Well, folks, I’ve managed to do some painting! Not a great deal, to be sure, and they’re hardly the best I’ve ever turned out, but I’m glad to have them at this point so quickly. I mean, the bases still need to be done, and I think I might go back and tidy up a lot of things soon enough, but still!
I’m painting the Cult of the Bladed Cog, which has an interesting backstory that is linked to the Adeptus Mechanicus. The story goes that the cult began on Feinminster Gamma and rose up when the Mechanicus arrived to harvest the planet’s bioelectricity – at least, that’s what the old painting guide for the Genestealer Cults had to say on the matter. The 7th Edition Codex explains that the cult apparently infiltrated the Mechanicus’ operations on Feinminster Gamma, which better explains the close relationship that appears to exist between the two – the red on the cultist armour and so on is evocative of the Skitarii of Mars.
I’m really enjoying painting these gribblies, I have to say. I think the Dark Eldar from last year kinda got in the way of my Genestealer Cult progress, as I’d been building up a bit of a force before moving over to the dark kin. But the cultists have always been there, much like their in-universe incarnation, biding their time and waiting to strike!
I’ve got a fair amount of Genestealer Cult models built up and ready for the paint to be splashed upon them, but as detailed last time, I’m trying to focus on just the small 500-point list to get somewhere first. My Astra Militarum detachment (to say nothing of the Tyranid detachment!) can wait for a while yet, I think…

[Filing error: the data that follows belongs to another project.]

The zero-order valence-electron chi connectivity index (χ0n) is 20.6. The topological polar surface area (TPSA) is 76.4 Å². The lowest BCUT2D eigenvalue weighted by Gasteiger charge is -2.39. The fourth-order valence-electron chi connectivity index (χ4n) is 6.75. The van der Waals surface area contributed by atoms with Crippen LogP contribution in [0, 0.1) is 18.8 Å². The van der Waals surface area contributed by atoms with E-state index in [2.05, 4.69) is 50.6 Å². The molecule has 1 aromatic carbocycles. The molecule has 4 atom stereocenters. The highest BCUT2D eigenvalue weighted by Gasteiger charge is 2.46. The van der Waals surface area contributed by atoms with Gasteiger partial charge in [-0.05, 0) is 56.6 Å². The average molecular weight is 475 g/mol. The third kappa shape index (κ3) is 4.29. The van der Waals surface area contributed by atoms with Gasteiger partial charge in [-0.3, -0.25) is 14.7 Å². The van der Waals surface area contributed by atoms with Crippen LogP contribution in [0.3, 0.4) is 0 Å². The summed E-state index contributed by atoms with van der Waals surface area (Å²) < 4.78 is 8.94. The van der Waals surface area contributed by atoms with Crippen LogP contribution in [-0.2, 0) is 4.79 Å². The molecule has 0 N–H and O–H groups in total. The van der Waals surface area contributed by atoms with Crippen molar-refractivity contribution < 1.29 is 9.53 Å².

Building and painting isn’t all that I’ve been up to though, as I’ve been living in the Cult through this bad boy, also:
This book was released back during the autumn festival of Genestealer Cults in 2016, and I’ve been wanting to get around to it for a long time. I managed to read through it in the run up to Christmas, and I actually really enjoyed it! It tells the story of a group of “pilgrims” on their way through the galaxy, seeking religious solitude of the planet Redemption, which was the scene of a massacre of Sisters of Battle in the distant past. The pilgrims arrive, but are immediately drafted into the Imperial Guard regiment to help defend the planet against some vague, nebulous threat.
There is an air of mystery about the planet as the story unfolds, and we learn of the not-quite-human denizens who live in the civilian town near to the garrison. The story is pretty decent as it shares its secrets, before an explosive finale that sees the Cult of the Spiral Dawn rise up, even within the ranks of the military.
While I did enjoy the book, a cynical part of me was struck by just how closely it manages to tie itself into the Genestealer Cult range of miniatures, from the cultist models of the Magos and Primus (and even the Patriarch), to the Astra Militarum tie-ins like the Sentinel. Of course, the book was released in order to continue the hype, and whatnot, but it does exist as a decent enough read in and of itself. It’s coming out soon in paperback, as well (as Cult of the Spiral Dawn, fyi), so well worth investigating!